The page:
Systems, Man & Cybernetics - April 2016 - 20

ranges. Figure 4 shows two complementary views of the
internal details of the context optimizer. We first examine
the basic problem: that of selecting the appropriate set of
sensors and their settings, given a single context to estimate. We will then look at the more complex problem of
simultaneously estimating multiple contexts.
Single Context Optimization
Given a single context measure, the goal is to choose a
subset i of sensors (and their tolerance ranges) to infer
that context measure with a QoINF value that is at least
equal to the application-specified minimum required
fidelity at a minimum communication overhead. If the
subset, i, of sensors is predefined, then determining the
best tolerance ranges (q i values) is a straightforward
Lagrangian optimization problem. Accordingly, the challenge here is to determine, in the first place, which i to
use. Clearly, one solution is to iterate through all possible combinations of available sensors. However, as sensors become increasingly ubiquitous in our targeted
smart-assisted living environments, such an approach is
excessively computationally expensive. A heuristic
search can drastically reduce the computational cost by
performing an intelligent exploration of the possibilities.
Our proposed heuristic is based on the observation that
the additional cost in adding another sensor to the set i is
dependent on the sensor's hop count from the context estimator and the sensor's sensitivity factors [the h and o
terms in (1)]. Specifically, the algorithm favors sensors with

lower hop counts (indicating a small update cost) and lower
sensitivity factors (indicating a smaller degradation in
QoINF with increasing tolerance ranges) [12]. The heuristic
algorithm first sorts the available sensors based on their
hop counts and sensitivity factors. It then incrementally
considers larger sets of sensors, starting with the singleton
set of the first sensor in the list. The algorithm computes
the tolerance ranges (for each individual member of the set)
needed to ensure that the application-specified QoINF
bound is satisfied and then computes the transmission cost
associated with using those sensors with the corresponding tolerance ranges. If the QoINF requirement is not
achievable with the considered set, the cost is set to 3 .
The algorithm then compares this cost to the cost calculated in the previous round. If the cost has decreased, the
algorithm continues its iterative exploration by growing i.
If the cost has increased, the set computed in the previous
round (and its associated tolerance ranges) is assumed to
be the preferred solution [11].

Multicontext Optimization
To address our eventual vision of a smart matchmaking
service that lets numerous health-care-related applications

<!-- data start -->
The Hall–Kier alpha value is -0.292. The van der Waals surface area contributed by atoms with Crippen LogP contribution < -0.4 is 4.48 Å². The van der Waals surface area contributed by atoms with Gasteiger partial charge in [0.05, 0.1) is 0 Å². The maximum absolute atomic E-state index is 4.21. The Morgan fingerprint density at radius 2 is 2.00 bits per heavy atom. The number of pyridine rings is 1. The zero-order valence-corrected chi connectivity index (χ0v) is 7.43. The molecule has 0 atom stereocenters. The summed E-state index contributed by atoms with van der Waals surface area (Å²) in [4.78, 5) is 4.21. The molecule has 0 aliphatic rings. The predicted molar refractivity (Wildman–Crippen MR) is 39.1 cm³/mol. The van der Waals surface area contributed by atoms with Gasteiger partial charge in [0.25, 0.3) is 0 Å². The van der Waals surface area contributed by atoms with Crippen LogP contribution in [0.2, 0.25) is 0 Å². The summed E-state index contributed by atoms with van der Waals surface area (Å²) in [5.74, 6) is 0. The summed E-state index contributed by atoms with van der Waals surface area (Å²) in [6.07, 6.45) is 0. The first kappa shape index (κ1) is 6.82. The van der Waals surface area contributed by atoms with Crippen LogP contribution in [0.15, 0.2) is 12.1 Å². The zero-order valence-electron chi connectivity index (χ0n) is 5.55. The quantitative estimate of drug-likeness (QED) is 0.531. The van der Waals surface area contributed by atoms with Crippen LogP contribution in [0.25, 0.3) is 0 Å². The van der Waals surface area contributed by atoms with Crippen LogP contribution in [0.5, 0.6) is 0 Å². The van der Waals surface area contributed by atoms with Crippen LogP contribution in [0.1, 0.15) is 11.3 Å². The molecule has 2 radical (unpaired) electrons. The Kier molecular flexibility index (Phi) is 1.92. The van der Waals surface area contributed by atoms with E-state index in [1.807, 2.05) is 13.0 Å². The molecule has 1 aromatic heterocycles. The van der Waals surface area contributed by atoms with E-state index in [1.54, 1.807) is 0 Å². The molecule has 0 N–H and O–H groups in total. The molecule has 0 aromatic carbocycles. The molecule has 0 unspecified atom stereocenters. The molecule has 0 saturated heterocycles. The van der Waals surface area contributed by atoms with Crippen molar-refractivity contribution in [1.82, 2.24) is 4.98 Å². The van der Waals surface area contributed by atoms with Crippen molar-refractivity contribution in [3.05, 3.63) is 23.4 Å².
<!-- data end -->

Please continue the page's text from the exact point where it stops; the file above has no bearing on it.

and services make the best possible concurrent use of an
underlying substrate of multimodal sensors, we must
extend the algorithm to consider the optimization of multiple distinct contexts [14]. As a tangible illustration of this
scenario, consider again a smart-home assisted-living
deployment scenario depicted in Figure 1, with several sensors: [blood pressure (BP), ECG, passive
infrared sensor (PIR), force-sensitive re sistor (FSR), accelerometer, ultrasonic,
1) Find Hop Count and Tolerance
electromyography (EMG), motion, light,
1) Define Cost Measure
Range for Each Sensor
etc.]. Some of these (i.e., motion, light, PIR,
FSR, and ultrasonic) are embedded in the
2) Specify Application's
environment, and some (i.e., BP, ECG,
QoINF Requirements
2) Specify Minimum QoINF
accelerometer, and EMG) are worn on the
body. Multiple applications, like vital-signs
3) Formulate the Min-Cost
monitoring, fall monitoring, and wellness
QoINF-Aware Problem
management, execute simultaneously
3) Solve Lagrangian
Optimization Problem
using these sensors and require different
4) Solve the Optimization
context attributes at different levels of
Problem
accuracy. For example, the fall-monitoring
4) Compute Ideal
application may require a person's moveTolerance Ranges
ment context to be inferred using BP, FSR,
5) Determine Parameters
of the Sensing Task
and accelerometer sensors, while for the
wellness-management application, context
5) Compute the Cost
describing a person's sleeping state with
6) Compute the Cost
required accuracy can be achieved jointly
by accelerometer, PIR, and ultrasonic sensors. In this simple example, all of the con6) Return the Optimal
7) Apply Search Heuristic
Sensor Set
texts required by different applications
can be satisfied by using only the BP, FSR,
(a)
(b)
and accelerometer sensors (with the
required accuracy and imposed tolerance
Figure 4. Context optimization in a QoInF-aware architecture.
ranges); the other sensors (ECG, PIR, and
(a) a generic view and (b) a parametric view.
20

IEEE SyStEmS, man, & CybErnEtICS magazInE A pri l 2016



Table of Contents for the Digital Edition of Systems, Man & Cybernetics - April 2016

Systems, Man & Cybernetics - April 2016 - Cover1
Systems, Man & Cybernetics - April 2016 - Cover2
Systems, Man & Cybernetics - April 2016 - 1
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Systems, Man & Cybernetics - April 2016 - Cover3
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